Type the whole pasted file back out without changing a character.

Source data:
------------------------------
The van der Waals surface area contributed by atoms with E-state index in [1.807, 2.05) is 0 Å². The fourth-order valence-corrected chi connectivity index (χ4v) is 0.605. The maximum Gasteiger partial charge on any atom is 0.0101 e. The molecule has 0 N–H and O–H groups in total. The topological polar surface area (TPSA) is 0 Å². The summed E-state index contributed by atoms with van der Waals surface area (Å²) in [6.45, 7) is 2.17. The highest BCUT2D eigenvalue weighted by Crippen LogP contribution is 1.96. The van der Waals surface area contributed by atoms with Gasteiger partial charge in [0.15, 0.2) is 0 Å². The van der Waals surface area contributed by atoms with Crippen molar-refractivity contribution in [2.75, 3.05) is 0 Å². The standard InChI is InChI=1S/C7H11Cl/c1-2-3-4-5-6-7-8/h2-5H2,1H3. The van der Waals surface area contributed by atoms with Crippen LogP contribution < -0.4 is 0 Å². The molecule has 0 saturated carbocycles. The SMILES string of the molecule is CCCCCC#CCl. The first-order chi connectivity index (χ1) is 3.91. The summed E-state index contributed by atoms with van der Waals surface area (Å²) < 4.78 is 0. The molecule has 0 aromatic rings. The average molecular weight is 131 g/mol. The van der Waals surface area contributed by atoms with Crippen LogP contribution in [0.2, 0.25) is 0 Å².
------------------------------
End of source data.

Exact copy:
The van der Waals surface area contributed by atoms with E-state index in [1.807, 2.05) is 0 Å². The fourth-order valence-corrected chi connectivity index (χ4v) is 0.605. The maximum Gasteiger partial charge on any atom is 0.0101 e. The molecule has 0 N–H and O–H groups in total. The topological polar surface area (TPSA) is 0 Å². The summed E-state index contributed by atoms with van der Waals surface area (Å²) in [6.45, 7) is 2.17. The highest BCUT2D eigenvalue weighted by Crippen LogP contribution is 1.96. The van der Waals surface area contributed by atoms with Gasteiger partial charge in [0.15, 0.2) is 0 Å². The van der Waals surface area contributed by atoms with Crippen molar-refractivity contribution in [2.75, 3.05) is 0 Å². The standard InChI is InChI=1S/C7H11Cl/c1-2-3-4-5-6-7-8/h2-5H2,1H3. The van der Waals surface area contributed by atoms with Crippen LogP contribution < -0.4 is 0 Å². The molecule has 0 saturated carbocycles. The SMILES string of the molecule is CCCCCC#CCl. The first-order chi connectivity index (χ1) is 3.91. The summed E-state index contributed by atoms with van der Waals surface area (Å²) < 4.78 is 0. The molecule has 0 aromatic rings. The average molecular weight is 131 g/mol. The van der Waals surface area contributed by atoms with Crippen LogP contribution in [0.2, 0.25) is 0 Å².